There are very few works of 20th-century American literature that can be called indispensable to our understanding of our culture. And one of these few is Jack Kerouac’s On the Road. As everyone knows, it’s the thinly-veiled autobiographical account of Kerouac and his friends in their pointless but exuberant adventures across America. For 50 years, it’s been waiting to be made into a movie. Now, at last. So, everyone already knows the story… well, no; chances are, if you’re like me, you read the book and yet remember almost nothing of the story.
A quick synopsis
So Shaken by the death of his father and discouraged by his stalled career, writer Sal Paradise goes on a road trip hoping for inspiration. While traveling, he is befriended by charismatic and fearless Dean Moriarty and Moriarty’s free-spirited and seductive young wife, Marylou. Traveling across the American southwest together, they strive to break from conformity and and search the unknown, and their decisions change the very course of their lives.
This film is probably the best cases that can be made AGAINST faithful adaptations of the source material. I mean, FACTUALLY, everything from the book is there- it is shown happening, even the dates and places are shown, events are shown in order. But there’s a problem with this choice. Its too safe, way too safe. The movie itself: it’s boring. It’s pointless. Just as On the Road is. But there’s no distracting shiny stuff, or enough drug montages to keep us from looking at our watches. It fails as a story, because it picks up from nowhere, follows a bunch of characters we never really get to care about, and ends suddenly after a long, pointless adventure. Nobody changes. Nobody learns anything. Pointlessness, pointlessness, pointlessness.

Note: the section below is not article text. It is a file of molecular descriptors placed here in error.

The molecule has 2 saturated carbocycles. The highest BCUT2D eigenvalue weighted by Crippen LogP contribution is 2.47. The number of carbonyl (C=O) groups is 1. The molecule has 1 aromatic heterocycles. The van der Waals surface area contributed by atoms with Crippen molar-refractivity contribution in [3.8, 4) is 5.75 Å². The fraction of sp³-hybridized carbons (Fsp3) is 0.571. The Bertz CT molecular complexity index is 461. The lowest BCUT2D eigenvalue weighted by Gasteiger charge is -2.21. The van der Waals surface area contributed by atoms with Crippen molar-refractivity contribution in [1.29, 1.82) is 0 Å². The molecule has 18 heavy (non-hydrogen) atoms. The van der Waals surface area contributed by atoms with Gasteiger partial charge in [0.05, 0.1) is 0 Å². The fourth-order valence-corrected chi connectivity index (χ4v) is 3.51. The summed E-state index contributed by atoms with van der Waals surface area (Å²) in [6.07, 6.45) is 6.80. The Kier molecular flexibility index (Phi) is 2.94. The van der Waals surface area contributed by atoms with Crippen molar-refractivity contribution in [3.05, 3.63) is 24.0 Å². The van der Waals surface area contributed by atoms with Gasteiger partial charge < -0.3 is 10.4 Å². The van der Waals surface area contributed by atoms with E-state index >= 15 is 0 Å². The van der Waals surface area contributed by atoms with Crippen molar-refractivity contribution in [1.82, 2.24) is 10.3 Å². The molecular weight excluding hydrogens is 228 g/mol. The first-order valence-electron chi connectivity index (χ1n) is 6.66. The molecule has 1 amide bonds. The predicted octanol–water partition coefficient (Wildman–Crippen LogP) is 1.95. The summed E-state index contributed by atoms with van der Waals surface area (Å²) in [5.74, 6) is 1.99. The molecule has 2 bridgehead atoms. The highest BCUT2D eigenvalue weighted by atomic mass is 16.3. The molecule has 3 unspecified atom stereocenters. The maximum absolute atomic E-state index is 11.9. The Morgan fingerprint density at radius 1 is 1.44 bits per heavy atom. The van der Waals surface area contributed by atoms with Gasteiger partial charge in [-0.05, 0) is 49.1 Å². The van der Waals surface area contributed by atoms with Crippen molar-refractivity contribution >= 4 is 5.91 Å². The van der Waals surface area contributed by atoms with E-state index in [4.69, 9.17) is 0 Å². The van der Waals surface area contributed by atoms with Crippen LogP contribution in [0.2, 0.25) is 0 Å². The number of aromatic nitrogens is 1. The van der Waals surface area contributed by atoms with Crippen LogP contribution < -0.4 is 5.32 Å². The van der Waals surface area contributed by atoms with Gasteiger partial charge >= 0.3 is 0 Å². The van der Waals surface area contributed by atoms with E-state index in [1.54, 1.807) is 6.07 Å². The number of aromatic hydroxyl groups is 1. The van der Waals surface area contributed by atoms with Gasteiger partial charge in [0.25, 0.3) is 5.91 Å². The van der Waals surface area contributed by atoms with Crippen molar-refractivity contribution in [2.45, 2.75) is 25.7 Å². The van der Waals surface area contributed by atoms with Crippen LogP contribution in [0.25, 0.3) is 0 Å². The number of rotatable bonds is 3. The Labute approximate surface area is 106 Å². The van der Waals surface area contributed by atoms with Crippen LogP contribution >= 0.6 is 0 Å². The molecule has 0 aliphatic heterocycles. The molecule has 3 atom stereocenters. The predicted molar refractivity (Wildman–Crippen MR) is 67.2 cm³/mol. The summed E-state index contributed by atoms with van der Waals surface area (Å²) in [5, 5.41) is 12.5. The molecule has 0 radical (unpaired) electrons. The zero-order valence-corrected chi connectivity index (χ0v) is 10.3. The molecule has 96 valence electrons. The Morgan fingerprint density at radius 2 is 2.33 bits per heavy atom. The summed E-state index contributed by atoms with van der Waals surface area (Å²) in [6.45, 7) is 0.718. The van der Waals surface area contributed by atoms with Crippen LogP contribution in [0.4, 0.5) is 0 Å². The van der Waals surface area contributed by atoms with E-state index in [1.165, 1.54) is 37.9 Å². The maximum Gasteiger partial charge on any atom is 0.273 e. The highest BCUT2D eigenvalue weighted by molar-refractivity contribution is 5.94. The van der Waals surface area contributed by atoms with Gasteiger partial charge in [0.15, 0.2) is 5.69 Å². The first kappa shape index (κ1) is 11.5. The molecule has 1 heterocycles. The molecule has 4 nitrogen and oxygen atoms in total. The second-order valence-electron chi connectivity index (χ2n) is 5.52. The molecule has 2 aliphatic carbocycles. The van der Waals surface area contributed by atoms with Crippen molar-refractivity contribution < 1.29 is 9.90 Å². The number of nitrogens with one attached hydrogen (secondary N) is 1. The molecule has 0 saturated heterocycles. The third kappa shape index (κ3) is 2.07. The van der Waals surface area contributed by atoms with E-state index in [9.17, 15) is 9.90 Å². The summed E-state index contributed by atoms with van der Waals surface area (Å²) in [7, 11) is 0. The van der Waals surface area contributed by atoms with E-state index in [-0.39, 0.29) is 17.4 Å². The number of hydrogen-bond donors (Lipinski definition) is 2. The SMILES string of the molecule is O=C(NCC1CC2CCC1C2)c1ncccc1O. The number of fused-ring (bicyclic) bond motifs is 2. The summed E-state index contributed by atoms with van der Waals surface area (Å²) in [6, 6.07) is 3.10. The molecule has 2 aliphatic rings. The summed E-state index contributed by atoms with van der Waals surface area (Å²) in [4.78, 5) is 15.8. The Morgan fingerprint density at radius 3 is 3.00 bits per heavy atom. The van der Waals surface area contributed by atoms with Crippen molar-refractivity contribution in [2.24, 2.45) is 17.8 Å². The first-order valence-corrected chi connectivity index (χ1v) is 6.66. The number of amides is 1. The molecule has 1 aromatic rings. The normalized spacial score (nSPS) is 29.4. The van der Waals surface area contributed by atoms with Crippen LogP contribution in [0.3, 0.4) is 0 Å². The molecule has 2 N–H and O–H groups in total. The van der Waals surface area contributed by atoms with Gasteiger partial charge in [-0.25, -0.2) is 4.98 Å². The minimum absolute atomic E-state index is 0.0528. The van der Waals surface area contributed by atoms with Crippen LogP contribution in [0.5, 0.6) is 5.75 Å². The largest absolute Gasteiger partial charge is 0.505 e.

The performances of this cast vary from less then impressive to down right wasted. Riely plays the straight male character and with all the craziness that goes on around him he seems lost in shuffle even though he appears on screen and voices most of the film. Hedland plays the character who I felt for the most because at the end of the film he has gone to rock bottom and it’s said to see Hedland give such a fantastic performance who he played that final scene. The performance I was most surprised by was given by Stewart because ever since the start of her career I have hated about everything she has done but with her performance in this I found it so different for her I have more confidence in her for the future (Once she escapes Twilight). So much more known actors are given less to do including Adams, Dunst, Mortenson and Moss who came on for a small amount of screen time but were not fleshed out as much.
The audio and video quality is good enough to impress but not blow me away. There are two audio tracks which is a pretty cool function and the film was shot on 35mm so, its hard to mess that one up. As far as special features go there really isn’t much here just a handful of forgettable deleted scenes and a trailer.
Overall, the film is enjoyable but rarely exhilarating.
There isn’t much to love but there is plenty to like, the acting is good and the direction is good but nothing on this feature seems to be great. It feels like such a restrained film but as I remember the novel all I can dream up is madness. I really want to like this film but i never equals the sum of its parts.
Ratings are based on a 5-star scale
Overall: 2.5 out of 5
Review by Bro “B” – Ben
We received a copy of this blu-ray for our review. All opinions are our own
On the Road [Blu-ray] is available on Amazon.com.